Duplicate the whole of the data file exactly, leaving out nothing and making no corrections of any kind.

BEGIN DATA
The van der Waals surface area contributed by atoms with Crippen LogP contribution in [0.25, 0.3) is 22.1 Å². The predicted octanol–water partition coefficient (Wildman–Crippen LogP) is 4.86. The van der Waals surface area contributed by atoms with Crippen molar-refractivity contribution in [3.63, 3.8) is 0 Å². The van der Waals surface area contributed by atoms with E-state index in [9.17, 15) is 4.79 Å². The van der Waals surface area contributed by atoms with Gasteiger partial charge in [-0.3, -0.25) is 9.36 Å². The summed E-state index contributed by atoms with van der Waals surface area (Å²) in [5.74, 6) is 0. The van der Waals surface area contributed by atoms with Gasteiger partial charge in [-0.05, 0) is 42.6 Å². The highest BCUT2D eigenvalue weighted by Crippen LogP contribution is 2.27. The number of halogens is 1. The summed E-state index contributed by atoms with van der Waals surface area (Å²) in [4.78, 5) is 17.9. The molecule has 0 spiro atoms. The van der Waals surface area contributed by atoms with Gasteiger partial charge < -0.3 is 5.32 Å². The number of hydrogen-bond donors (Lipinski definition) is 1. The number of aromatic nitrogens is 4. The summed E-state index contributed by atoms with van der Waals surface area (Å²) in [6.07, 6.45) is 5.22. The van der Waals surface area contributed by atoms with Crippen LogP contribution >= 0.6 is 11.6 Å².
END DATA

The van der Waals surface area contributed by atoms with Crippen LogP contribution in [0.25, 0.3) is 22.1 Å². The predicted octanol–water partition coefficient (Wildman–Crippen LogP) is 4.86. The van der Waals surface area contributed by atoms with Crippen molar-refractivity contribution in [3.63, 3.8) is 0 Å². The van der Waals surface area contributed by atoms with E-state index in [9.17, 15) is 4.79 Å². The van der Waals surface area contributed by atoms with Gasteiger partial charge in [-0.3, -0.25) is 9.36 Å². The summed E-state index contributed by atoms with van der Waals surface area (Å²) in [5.74, 6) is 0. The van der Waals surface area contributed by atoms with Gasteiger partial charge in [-0.05, 0) is 42.6 Å². The highest BCUT2D eigenvalue weighted by Crippen LogP contribution is 2.27. The number of halogens is 1. The summed E-state index contributed by atoms with van der Waals surface area (Å²) in [4.78, 5) is 17.9. The molecule has 0 spiro atoms. The van der Waals surface area contributed by atoms with Gasteiger partial charge < -0.3 is 5.32 Å². The number of hydrogen-bond donors (Lipinski definition) is 1. The number of aromatic nitrogens is 4. The summed E-state index contributed by atoms with van der Waals surface area (Å²) in [6.07, 6.45) is 5.22. The van der Waals surface area contributed by atoms with Crippen LogP contribution >= 0.6 is 11.6 Å².